MSN Messenger—its logo two green and blue humanoid figures—was a marvel of early 00’s digital communication, which I used solely to talk to boys. I was 12 when Microsoft introduced MSN in 1999; for the next few years, MSN was the whole of the Internet to me.
After school, I would sit at the white desk in my lavender-painted room, and start flirting. Group conversations hummed along, but the real thrills were in one-on-one chats. Some of these boys I knew out in the real world, but mostly they were friends of friends, test subjects. I still feel the unfaded, marrow-dark embarrassment of being informed that Monty Panesar, a screenname I’d taken for the real thing, was a cricketer who’d just had a career-best season for Leicestershire, and not a boy from King’s College School.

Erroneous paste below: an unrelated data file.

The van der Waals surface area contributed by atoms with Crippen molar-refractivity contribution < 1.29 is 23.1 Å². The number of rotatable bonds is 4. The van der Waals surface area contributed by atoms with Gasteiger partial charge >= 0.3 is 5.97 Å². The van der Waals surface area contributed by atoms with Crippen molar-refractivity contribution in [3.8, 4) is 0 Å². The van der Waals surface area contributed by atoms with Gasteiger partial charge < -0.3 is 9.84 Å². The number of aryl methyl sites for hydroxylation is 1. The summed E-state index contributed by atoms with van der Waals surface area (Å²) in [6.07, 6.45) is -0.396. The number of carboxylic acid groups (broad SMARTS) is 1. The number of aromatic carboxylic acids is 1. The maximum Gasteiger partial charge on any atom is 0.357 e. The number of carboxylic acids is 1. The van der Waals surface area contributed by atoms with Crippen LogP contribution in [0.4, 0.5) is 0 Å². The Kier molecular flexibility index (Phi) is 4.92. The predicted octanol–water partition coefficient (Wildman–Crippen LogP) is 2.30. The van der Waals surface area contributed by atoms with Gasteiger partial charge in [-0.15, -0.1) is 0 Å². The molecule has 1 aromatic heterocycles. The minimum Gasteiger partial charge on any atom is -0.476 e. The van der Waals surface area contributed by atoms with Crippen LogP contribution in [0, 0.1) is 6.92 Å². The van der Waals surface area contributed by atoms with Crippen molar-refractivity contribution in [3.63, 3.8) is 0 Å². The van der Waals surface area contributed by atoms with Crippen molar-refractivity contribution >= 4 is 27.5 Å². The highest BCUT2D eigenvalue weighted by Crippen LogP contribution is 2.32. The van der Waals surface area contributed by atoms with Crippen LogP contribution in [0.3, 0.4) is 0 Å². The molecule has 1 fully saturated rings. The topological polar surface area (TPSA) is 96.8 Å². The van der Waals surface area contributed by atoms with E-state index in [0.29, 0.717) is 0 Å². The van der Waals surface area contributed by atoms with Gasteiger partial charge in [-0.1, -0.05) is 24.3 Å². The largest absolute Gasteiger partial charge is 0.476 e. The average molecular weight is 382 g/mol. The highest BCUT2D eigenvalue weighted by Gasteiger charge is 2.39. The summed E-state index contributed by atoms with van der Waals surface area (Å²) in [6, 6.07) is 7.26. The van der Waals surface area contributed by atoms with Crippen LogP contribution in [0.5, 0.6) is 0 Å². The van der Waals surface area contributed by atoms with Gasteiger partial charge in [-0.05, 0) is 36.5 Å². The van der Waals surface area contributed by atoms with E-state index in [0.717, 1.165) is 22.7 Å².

Meeting these boys offline was a terrible letdown. On MSN, conversations fizzed and crackled with the promise of sex, but out in the world, they fell flat out. In darkened living rooms, I couldn’t sustain ten minutes of conversation with the same boys I had spent hours talking to online. It was a disconsolate safeguard for my 15-year-old heart, when I wanted little more than to translate the buzz I felt sitting in my bright, pale room into real life.